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Northumbria helps to place civil rights in the spotlight

18th March 2015

Northumbria academics and students are contributing to a new national travelling exhibition celebrating US and UK civil rights.

Historians from Northumbria’s American Studies and History programmes have joined forces with Journey to Justice (JtoJ) – a voluntary educational organisation – to participate in exhibitions and events taking place in Newcastle next month. Northumbria students and academics have provided historical expertise to JtoJ’s multi-media travelling exhibition which will be piloted in the city before moving on to London, Sheffield and other venues around the UK over the next few years.

Running from April 4 to May 4, Journey to Justice: Footsteps to Freedom in the North East highlights the less well-known men, women and children involved in the US civil rights movement and takes place at a time when recent Hollywood film, Selma, which focuses on Dr Martin Luther King and a momentous turning point in the African-American freedom struggle, has received critical acclaim and an Oscar nomination. The programme also celebrates the US movement’s connections to historic struggles for social justice on Tyneside.

The month-long series will be launched at Newcastle’s Discovery Museum at 1.30pm on Saturday 4April, the anniversary of Dr King’s assassination. It will be formally opened by Marcia Saunders who was a volunteer who supported African Americans in Tennessee to register their vote. Former ANC activist and freedom fighter Archie Sibeko will be a guest speaker and the launch will also feature music, history, poetry, film and presentations of projects for local, national and international social change.

Northumbria University is a senior partner institution in the North East working with JtoJ on the exhibition. Brian Ward, Professor in American Studies, has lent his skills as a history consultant, supported by seven Northumbria students who are working on the project as part of the innovative Your Graduate Future module which is now mandatory for American Studies and History undergraduates. Participation in the module helps students to gain valuable work place experience while also exploiting their academic training for real world benefits and impact.

Professor Ward discovered previously forgotten footage of Dr Martin Luther King receiving an honorary degree in Newcastle that featured on BBC’s The One Show and in A King’s Speech – a documentary narrated by Lenny Henry. This month A King’s Speech was awarded the Royal Television Society’s award for best factual programme of 2014. Professor Ward will join BBC producer Murphy Cobbing to discuss Martin Luther King’s historic 1967 visit to Newcastle and its legacy when the footage is screened on April 24at the Great North Museum as part of the exhibition series.

Fellow Northumbria academic, Dr Joe Street, senior lecturer in American History, will also deliver a lecture on how theatre was used as a voice for social protest.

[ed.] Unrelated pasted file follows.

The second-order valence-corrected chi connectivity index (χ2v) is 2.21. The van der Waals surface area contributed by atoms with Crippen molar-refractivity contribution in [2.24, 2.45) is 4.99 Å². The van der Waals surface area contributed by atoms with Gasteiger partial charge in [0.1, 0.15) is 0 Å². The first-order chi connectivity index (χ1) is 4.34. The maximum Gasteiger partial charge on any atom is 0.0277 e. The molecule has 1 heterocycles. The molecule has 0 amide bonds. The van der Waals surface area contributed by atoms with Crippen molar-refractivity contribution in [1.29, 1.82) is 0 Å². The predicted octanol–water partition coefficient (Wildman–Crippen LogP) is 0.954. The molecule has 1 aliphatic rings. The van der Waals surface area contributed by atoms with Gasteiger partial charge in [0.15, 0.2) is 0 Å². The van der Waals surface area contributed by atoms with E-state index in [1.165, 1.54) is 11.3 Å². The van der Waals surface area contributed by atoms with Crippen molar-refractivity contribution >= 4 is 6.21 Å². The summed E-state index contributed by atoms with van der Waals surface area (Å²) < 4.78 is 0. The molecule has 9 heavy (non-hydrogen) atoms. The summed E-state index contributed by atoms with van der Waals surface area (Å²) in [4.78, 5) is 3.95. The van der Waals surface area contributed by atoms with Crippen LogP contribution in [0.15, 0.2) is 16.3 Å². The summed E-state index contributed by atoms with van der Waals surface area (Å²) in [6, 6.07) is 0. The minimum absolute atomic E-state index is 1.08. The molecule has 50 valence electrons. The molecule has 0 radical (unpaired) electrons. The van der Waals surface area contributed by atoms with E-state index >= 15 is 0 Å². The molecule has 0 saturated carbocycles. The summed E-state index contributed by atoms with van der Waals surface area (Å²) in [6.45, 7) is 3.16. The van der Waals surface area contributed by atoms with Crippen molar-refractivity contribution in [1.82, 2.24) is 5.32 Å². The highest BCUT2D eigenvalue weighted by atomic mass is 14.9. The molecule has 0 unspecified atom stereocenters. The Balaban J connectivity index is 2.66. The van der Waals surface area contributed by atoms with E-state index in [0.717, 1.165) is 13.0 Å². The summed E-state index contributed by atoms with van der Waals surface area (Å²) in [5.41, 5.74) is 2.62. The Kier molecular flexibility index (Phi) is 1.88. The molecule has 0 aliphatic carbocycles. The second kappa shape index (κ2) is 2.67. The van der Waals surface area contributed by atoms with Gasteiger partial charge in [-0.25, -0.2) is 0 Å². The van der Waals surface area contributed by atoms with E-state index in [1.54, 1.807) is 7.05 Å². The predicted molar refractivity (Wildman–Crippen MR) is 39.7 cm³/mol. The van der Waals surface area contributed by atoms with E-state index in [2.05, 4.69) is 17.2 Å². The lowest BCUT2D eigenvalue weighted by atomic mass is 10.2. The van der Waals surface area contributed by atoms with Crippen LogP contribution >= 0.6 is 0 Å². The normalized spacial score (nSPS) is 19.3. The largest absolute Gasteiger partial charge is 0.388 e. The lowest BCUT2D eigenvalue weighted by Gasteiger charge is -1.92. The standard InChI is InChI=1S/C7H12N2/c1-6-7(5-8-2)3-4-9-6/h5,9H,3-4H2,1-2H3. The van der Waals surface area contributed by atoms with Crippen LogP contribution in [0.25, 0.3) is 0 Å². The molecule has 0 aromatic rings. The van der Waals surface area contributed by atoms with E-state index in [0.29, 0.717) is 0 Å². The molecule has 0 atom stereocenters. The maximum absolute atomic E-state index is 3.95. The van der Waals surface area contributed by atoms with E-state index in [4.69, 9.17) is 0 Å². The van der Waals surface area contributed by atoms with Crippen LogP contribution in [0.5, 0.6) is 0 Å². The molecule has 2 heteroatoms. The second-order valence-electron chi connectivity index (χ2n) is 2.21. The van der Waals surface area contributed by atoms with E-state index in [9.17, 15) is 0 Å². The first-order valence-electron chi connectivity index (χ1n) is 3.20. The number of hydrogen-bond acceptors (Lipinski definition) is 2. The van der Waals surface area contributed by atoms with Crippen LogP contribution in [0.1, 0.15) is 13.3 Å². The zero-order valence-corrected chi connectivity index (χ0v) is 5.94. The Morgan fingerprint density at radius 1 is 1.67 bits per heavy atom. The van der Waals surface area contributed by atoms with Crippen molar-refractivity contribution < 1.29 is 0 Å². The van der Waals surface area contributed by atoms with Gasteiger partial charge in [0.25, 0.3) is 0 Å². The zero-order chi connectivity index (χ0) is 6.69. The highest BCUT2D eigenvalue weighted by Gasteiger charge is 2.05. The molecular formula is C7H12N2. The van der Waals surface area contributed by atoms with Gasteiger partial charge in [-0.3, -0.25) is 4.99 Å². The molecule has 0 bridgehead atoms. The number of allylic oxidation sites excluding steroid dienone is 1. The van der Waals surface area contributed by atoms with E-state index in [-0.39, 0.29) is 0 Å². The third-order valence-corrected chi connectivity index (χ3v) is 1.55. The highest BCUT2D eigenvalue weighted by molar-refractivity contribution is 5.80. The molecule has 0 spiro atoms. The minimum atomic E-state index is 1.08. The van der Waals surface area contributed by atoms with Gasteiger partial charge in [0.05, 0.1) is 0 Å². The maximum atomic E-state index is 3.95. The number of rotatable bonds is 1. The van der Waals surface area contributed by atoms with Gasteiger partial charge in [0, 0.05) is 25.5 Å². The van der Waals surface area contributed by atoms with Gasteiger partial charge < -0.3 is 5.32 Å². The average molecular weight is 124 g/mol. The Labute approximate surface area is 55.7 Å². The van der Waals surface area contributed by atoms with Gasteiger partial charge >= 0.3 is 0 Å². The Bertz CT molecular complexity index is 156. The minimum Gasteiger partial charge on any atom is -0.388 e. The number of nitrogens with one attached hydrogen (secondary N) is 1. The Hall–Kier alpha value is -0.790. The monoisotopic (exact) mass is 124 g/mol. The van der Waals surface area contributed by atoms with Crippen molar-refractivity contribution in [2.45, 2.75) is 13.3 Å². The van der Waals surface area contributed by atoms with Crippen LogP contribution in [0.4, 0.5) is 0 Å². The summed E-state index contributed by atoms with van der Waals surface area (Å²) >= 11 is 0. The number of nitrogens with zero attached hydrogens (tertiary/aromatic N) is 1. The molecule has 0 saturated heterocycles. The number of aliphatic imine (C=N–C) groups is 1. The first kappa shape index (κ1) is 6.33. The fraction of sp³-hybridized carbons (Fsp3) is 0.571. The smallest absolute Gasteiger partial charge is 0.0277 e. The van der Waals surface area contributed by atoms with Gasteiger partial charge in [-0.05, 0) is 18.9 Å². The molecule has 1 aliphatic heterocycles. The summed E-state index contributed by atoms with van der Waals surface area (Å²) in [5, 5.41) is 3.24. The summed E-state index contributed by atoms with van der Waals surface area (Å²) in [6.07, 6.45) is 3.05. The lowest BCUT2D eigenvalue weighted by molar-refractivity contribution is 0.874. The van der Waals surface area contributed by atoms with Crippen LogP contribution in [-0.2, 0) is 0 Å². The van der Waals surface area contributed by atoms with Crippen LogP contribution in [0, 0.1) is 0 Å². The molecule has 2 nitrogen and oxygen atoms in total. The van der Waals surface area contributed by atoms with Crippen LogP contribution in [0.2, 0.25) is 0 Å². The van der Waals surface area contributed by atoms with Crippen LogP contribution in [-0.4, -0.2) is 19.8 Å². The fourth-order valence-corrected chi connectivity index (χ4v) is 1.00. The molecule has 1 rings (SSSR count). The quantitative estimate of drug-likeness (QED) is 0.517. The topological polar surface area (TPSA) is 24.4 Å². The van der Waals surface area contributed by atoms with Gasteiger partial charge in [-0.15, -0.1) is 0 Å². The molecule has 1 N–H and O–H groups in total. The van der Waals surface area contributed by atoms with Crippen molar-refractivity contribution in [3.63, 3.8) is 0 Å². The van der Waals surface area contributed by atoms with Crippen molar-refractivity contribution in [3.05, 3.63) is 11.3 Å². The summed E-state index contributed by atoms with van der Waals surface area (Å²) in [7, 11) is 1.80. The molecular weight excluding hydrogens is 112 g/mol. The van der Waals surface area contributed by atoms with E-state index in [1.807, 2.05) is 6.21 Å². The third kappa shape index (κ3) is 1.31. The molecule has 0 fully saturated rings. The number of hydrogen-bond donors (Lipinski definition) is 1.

Professor Ward said: “With our tremendous strength in American Studies at Northumbria, it’s great that we have been able to play such a conspicuous role in bringing Journey to Justice to Newcastle. Hopefully, the exhibition will remind people of the region’s historical links to the African American freedom struggle, while also celebrating inspirational local campaigns for social justice.” 

JtoJ, created by director Carrie Supple, is a national, volunteer-led organisation that aims to inspire people, through learning from past and present human rights struggles to take action for social justice. Partners include Northumbria and Newcastle universities, Tyne & Wear Archives & Museums (TWAM), youth and community groups, trade unions, students, and artists.

Carrie said: “Professor Ward and his colleagues and students at Northumbria have been tremendous partners for Journey to Justice in this, our pilot programme. The University has given us expertise, time and resources which have boosted our offer and reach.”

Northumbria’s American Studies programme is also hosting its own “Shadow of Selma” initiative with a major international conference marking the 50th anniversary of the Selma protests and Voting Rights Act of 1965. The conference runs on April 8 and 9 and culminates with a public lecture by celebrated journalist and author Gary Younge at The Sage, Gateshead. Younge’s lecture will also launch the 60th Anniversary Conference of the British Association for American Studies, which is coming to Northumbria for the first time.

Northumbria’s American Studies programme was launched in 2013 and has already become internationally recognised as a leading centre for research and teaching on US history, culture, literature and politics.

For more information about Journey to Justice: Footsteps to Freedom in the North East, visit

To find out more about American Studies at Northumbria, visit  

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